Former House Speaker Newt Gingrich laughs before having a Cuban coffee… (Alan Diaz / Associated Press )
Reporting from Orlando, Fla. — Saying he does not want false claims made on his behalf, Republican presidential contender Newt Gingrich on Friday morning called on a "super PAC" that supports him to withdraw commercials it ran in South Carolina criticizing Mitt Romney and his old company Bain Capital.
Gingrich made the call to a crowd of supporters at his new Orlando campaign headquarters, saying there is no way he can legally contact Winning Our Future to make the request directly.
Winning Our Future aired a 29-minute commercial fashioned as a political documentary accusing Romney and Bain of greed and interviewing former employees of Romney's former company who complained that the capital venture firm wreaked economic havoc on their small towns.
Rick Tyler, a spokesman for the PAC, responded that he was "aware of and share the speaker's concerns about accuracy," and promised a more thorough response would be forthcoming.
The full-length video, 30-second TV versions based on it, and two-minute versions available on the Internet, were roundly criticized by Romney and his campaign as inaccurate. Independent observers including the Washington Post have confirmed inaccuracies.
"It's important why my campaign is different than some other people's campaigns," he told a crowd of about 150 supporters packed in his new office.
"I've said all along that these super PACs ought to have some sense of responsibility. The ad for example that Gov. Romney is running in Florida right now about me was given four ‘Pinocchios' by the Washington Post, which means it was wrong at least four times in 30 seconds, which is not easy. I challenged the governor to speak up. He frankly has been timid and irresponsible.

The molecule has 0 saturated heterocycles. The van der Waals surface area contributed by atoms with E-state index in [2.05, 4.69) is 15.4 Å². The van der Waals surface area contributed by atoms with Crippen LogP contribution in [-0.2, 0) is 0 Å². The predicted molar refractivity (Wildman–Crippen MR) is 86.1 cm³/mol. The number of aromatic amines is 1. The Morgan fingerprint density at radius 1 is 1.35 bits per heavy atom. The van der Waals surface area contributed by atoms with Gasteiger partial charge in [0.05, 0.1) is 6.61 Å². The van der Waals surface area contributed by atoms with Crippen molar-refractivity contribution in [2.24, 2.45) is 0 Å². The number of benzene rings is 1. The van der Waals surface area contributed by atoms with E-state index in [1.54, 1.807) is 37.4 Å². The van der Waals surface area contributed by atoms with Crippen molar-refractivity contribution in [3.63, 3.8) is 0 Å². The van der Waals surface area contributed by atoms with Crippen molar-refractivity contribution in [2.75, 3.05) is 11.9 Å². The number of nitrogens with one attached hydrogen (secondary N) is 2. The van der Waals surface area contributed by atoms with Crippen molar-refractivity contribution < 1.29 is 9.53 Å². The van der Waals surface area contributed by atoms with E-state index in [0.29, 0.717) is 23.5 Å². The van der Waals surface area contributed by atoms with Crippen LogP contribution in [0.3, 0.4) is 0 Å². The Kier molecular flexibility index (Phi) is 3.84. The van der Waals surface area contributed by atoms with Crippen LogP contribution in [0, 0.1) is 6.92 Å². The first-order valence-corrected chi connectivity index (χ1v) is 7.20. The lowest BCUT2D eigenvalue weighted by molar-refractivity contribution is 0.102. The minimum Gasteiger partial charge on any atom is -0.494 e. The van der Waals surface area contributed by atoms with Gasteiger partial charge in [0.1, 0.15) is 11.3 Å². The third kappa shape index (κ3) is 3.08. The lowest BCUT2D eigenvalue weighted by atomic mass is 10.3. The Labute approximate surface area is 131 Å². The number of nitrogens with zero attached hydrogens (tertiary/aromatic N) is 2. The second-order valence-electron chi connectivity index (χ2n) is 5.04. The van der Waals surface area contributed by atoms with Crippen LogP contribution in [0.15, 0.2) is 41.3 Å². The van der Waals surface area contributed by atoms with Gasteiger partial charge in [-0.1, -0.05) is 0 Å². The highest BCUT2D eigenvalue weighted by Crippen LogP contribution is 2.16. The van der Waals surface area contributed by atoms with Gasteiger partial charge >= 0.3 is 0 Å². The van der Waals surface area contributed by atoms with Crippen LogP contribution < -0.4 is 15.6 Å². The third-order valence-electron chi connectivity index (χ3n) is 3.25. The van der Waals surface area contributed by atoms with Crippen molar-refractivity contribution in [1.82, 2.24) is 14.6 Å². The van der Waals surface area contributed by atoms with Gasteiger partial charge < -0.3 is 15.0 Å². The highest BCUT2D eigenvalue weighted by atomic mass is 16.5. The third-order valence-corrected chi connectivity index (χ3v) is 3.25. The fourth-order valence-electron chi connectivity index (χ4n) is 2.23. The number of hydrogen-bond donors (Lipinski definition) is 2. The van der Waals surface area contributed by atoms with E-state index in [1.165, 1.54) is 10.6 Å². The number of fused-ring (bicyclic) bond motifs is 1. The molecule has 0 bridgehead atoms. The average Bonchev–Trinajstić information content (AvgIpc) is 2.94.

"This morning we found out this new 30-minute film on Gov. Romney and Bain has some factual errors in it, from the same Washington Post fact-checkers. I want to say I am true to what I say.
"I am calling on this super PAC – I cannot coordinate with them and I cannot communicate directly, but I can speak out as a citizen as I'm talking to you -- I call on them to either edit out every single mistake or to pull the entire film," he said.
"They should not run the film if it has errors in it," Gingrich continued. "I think we should have somebody who wants to be president ought to have the courage to stand up for the truth, and ought to be prepared to say if something is false."
Gingrich's staff said the same call will be made about the shorter versions, if they contain inaccuracies.
"I don't want anybody who supports me running something which has found to be inaccurate," Gingrich said in brief comments to the Orlando Sentinel. "It would be nice if Gov. Romney had the same leadership."
"They should be accurate. To the degree that they are inaccurate they should be edited to take all the inaccuracies out of it or they should be withdrawn," he reiterated. "That documentary needs to be edited to be technically correct or it needs to be pulled totally."
Tom Hamburger of the Tribune Washington bureau contributed to this report.